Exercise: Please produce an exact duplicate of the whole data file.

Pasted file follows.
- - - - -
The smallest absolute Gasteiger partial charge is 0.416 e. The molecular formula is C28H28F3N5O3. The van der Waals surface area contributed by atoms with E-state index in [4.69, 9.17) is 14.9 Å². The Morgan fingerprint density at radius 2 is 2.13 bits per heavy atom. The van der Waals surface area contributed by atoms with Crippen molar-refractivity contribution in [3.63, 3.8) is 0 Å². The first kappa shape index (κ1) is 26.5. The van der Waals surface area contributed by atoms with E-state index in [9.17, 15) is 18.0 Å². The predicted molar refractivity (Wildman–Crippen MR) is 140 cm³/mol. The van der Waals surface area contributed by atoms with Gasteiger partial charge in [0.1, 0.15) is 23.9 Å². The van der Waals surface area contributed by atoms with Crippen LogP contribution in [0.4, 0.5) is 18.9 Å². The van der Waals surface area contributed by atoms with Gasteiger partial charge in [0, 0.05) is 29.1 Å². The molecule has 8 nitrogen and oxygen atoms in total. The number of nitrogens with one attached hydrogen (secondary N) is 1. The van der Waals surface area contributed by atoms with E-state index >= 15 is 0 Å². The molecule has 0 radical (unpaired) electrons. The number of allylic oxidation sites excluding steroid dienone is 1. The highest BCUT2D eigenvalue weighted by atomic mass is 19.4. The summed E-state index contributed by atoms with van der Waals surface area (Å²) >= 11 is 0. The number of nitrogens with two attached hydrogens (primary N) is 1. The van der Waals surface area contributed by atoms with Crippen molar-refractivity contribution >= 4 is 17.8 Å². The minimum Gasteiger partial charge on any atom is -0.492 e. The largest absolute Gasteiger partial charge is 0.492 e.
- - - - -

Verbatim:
The smallest absolute Gasteiger partial charge is 0.416 e. The molecular formula is C28H28F3N5O3. The van der Waals surface area contributed by atoms with E-state index in [4.69, 9.17) is 14.9 Å². The Morgan fingerprint density at radius 2 is 2.13 bits per heavy atom. The van der Waals surface area contributed by atoms with Crippen molar-refractivity contribution in [3.63, 3.8) is 0 Å². The first kappa shape index (κ1) is 26.5. The van der Waals surface area contributed by atoms with E-state index in [9.17, 15) is 18.0 Å². The predicted molar refractivity (Wildman–Crippen MR) is 140 cm³/mol. The van der Waals surface area contributed by atoms with Gasteiger partial charge in [0.1, 0.15) is 23.9 Å². The van der Waals surface area contributed by atoms with Crippen LogP contribution in [0.4, 0.5) is 18.9 Å². The van der Waals surface area contributed by atoms with Gasteiger partial charge in [0, 0.05) is 29.1 Å². The molecule has 8 nitrogen and oxygen atoms in total. The number of nitrogens with one attached hydrogen (secondary N) is 1. The van der Waals surface area contributed by atoms with E-state index >= 15 is 0 Å². The molecule has 0 radical (unpaired) electrons. The number of allylic oxidation sites excluding steroid dienone is 1. The highest BCUT2D eigenvalue weighted by atomic mass is 19.4. The summed E-state index contributed by atoms with van der Waals surface area (Å²) >= 11 is 0. The number of nitrogens with two attached hydrogens (primary N) is 1. The van der Waals surface area contributed by atoms with Crippen molar-refractivity contribution >= 4 is 17.8 Å². The minimum Gasteiger partial charge on any atom is -0.492 e. The largest absolute Gasteiger partial charge is 0.492 e.